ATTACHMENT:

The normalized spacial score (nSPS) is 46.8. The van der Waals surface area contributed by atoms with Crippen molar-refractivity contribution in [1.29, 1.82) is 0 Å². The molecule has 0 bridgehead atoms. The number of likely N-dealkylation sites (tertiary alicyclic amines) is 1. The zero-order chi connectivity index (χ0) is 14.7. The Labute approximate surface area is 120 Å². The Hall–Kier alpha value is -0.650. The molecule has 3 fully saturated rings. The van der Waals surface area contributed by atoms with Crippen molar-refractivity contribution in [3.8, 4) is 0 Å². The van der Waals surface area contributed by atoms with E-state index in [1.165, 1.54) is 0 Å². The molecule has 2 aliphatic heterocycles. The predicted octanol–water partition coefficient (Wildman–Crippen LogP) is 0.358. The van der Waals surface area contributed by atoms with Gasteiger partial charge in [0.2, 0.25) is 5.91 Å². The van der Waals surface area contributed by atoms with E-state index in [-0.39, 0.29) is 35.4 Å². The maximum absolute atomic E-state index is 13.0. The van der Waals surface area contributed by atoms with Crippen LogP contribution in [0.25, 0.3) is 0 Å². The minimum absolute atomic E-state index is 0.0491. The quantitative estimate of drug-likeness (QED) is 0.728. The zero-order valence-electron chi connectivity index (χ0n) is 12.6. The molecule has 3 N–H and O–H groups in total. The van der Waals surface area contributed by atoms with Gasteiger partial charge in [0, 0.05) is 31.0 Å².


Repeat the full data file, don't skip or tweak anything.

The normalized spacial score (nSPS) is 46.8. The van der Waals surface area contributed by atoms with Crippen molar-refractivity contribution in [1.29, 1.82) is 0 Å². The molecule has 0 bridgehead atoms. The number of likely N-dealkylation sites (tertiary alicyclic amines) is 1. The zero-order chi connectivity index (χ0) is 14.7. The Labute approximate surface area is 120 Å². The Hall–Kier alpha value is -0.650. The molecule has 3 fully saturated rings. The van der Waals surface area contributed by atoms with Crippen molar-refractivity contribution in [3.8, 4) is 0 Å². The van der Waals surface area contributed by atoms with E-state index in [1.165, 1.54) is 0 Å². The molecule has 2 aliphatic heterocycles. The predicted octanol–water partition coefficient (Wildman–Crippen LogP) is 0.358. The van der Waals surface area contributed by atoms with Gasteiger partial charge in [0.2, 0.25) is 5.91 Å². The van der Waals surface area contributed by atoms with E-state index in [-0.39, 0.29) is 35.4 Å². The maximum absolute atomic E-state index is 13.0. The van der Waals surface area contributed by atoms with Crippen LogP contribution in [0.25, 0.3) is 0 Å². The minimum absolute atomic E-state index is 0.0491. The quantitative estimate of drug-likeness (QED) is 0.728. The zero-order valence-electron chi connectivity index (χ0n) is 12.6. The molecule has 3 N–H and O–H groups in total. The van der Waals surface area contributed by atoms with Gasteiger partial charge in [0, 0.05) is 31.0 Å².